As Russia’s full-scale invasion of Ukraine enters its seventh month, Polish journalists have called for Kremlin media personalities to be tried as war criminals.

The board of the Association of Polish Journalists (Stowarzyszenie Dziennikarzy Polskich; SDP) issued an Aug. 24 statement denouncing “liars and raiders who pretend to be journalists” while “favoring the Kremlin regime” by “trying to justify mass murders, rapes and robberies.”

Russian state-owned media outlets such as Rossiya-1 and RT (formerly Russia Today) – which have completely supplanted now-outlawed independent media in Russia — broadcast daily programming that openly advocates the killing of Ukrainians, attacks on U.S. citizens, the invasion of European countries and the use of nuclear force against Ukraine and other Western nations, including the U.S.


Among the individual Russian media personalities named by SDP were Margarita Simonyan, identified by the U.S. State Department as one of Russia’s “main faces of propaganda and disinformation”; Vladimir Solovyov, who delivers “Guinness World Record-breaking diatribes of anti-Western and anti-Ukraine disinformation, hatred and vitriol on a daily basis,” according to the State Department; Dmitry Kiselyov, reported to have flown to Dubai for vacation hours after threatening the West with nuclear war; and Olga Skabeeva, who in July mused that Russia “will have to think whether to re-install (former U.S. President Donald Trump) again as the American president,” adding, “we haven’t decided yet.”

Such “propagandists not only (disinform) the world public opinion about Moscow’s bloody aggression against Ukraine,” but also encourage others “to fight the Ukrainians in the name of the imperialist interests of (Russian president Vladimir) Putin and his supporters,” said the SDP statement, which was signed by SDP president Krzysztof Skowroński as well as the organization’s two vice presidents, secretary general and treasurer.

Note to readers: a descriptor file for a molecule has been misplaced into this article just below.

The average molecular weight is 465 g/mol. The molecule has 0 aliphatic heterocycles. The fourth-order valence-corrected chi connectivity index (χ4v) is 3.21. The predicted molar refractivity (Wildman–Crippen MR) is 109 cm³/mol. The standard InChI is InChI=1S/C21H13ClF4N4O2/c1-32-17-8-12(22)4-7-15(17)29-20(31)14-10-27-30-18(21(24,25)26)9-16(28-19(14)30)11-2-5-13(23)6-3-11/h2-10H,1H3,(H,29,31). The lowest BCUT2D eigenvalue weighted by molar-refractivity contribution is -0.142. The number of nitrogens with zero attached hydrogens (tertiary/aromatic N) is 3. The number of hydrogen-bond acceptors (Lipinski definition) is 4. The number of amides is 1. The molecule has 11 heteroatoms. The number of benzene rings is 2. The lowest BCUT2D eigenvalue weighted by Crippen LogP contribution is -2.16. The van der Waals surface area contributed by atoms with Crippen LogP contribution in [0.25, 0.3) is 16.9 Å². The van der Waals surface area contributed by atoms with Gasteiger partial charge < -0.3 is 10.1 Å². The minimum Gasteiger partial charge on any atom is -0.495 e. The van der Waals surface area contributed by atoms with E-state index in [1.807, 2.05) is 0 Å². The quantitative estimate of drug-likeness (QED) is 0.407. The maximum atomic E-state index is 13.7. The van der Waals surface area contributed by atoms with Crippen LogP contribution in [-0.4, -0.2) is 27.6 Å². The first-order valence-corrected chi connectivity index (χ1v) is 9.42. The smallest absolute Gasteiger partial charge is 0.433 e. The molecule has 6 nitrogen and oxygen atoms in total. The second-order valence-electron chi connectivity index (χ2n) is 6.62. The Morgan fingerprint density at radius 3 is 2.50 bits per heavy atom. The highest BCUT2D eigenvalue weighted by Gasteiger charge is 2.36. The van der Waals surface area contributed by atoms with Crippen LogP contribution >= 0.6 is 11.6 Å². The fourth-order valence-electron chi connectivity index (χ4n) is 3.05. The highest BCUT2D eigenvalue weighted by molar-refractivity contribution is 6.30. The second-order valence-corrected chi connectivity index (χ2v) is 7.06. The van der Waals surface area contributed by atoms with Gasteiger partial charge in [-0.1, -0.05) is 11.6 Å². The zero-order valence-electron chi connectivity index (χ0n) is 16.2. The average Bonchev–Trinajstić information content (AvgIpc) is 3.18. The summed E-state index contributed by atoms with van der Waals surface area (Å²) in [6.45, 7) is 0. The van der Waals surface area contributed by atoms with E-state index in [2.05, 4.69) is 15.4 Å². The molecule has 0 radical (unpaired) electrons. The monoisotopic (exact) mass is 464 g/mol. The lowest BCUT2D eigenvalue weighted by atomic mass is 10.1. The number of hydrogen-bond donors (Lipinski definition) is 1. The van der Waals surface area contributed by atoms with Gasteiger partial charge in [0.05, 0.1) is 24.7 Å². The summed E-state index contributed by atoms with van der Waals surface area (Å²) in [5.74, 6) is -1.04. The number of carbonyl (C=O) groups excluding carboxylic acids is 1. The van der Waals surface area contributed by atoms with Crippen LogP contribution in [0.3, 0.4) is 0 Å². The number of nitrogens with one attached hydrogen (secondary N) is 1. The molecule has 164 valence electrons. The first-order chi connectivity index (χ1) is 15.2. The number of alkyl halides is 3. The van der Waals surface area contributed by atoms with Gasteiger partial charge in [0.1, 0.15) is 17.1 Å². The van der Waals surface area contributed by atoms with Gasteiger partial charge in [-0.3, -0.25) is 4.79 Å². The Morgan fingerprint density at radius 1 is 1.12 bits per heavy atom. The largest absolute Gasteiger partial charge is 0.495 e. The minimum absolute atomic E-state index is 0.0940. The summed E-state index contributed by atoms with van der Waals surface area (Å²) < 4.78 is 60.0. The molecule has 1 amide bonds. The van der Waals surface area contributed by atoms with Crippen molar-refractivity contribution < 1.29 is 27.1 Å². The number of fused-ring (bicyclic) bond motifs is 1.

American journalist and media analyst Julia Davis, fluent in both Russian and Ukrainian, regularly documents Kremlin programming through her Russian Media Monitor initiative, a project for which she was sanctioned by the Russian government in May.


That same month, an open letter signed by Catholic journalists worldwide was presented to Pope Francis endorsing the May 2022 canonization of Father Titus Brandsma, a Dutch Carmelite priest, editor and journalist who vigorously fought against Nazi propaganda. Executed at the Dachau concentration camp in 1942, Brandsma was described by St. John Paul II, who beatified the priest in 1985, as “a martyr of freedom against the tyranny of dictatorship.”

The signers of the Brandsma endorsement letter said the priest “opposed the language of hatred and division” that marked “the rise of fascism and Nazism in Europe.”

Without referencing the war in Ukraine, the letter’s signers noted current conditions of “disinformation and polarization” have made the “commitment to truth and humanity” an “extremely dangerous” undertaking, pointing to the more than 55 journalists UNESCO reported killed in the line of work since 2021.

In addition, “many more had to deal with violence, threats, repression, censorship and persecution,” said the Brandsma supporters.

On Sept. 5, a Russian court sentenced former defense reporter Ivan Safronov to a 22-year prison term for alleged treason. Both charges and verdict are seen by human rights and journalism professionals as a further crackdown on freedom of speech by Russia, which also on the same day revoked the publishing license of the independent newspaper Novaya Gazeta.

The SDP statement said “fraud, disinformation and, above all, incitement to hatred, to killing innocent people in an independent country, will never be considered journalism and the centers of Russian propaganda will never become the media.”

For that reason, “journalistic organizations and national media associations should constantly exert influence on democratic governments and international institutions” to ensure truth and freedom, said the SDP.

Catholic teaching “(condemns) the plague of totalitarian states which systematically falsify the truth” and “exercise political control of opinion through the media” (Catechism of the Catholic Church, 2499).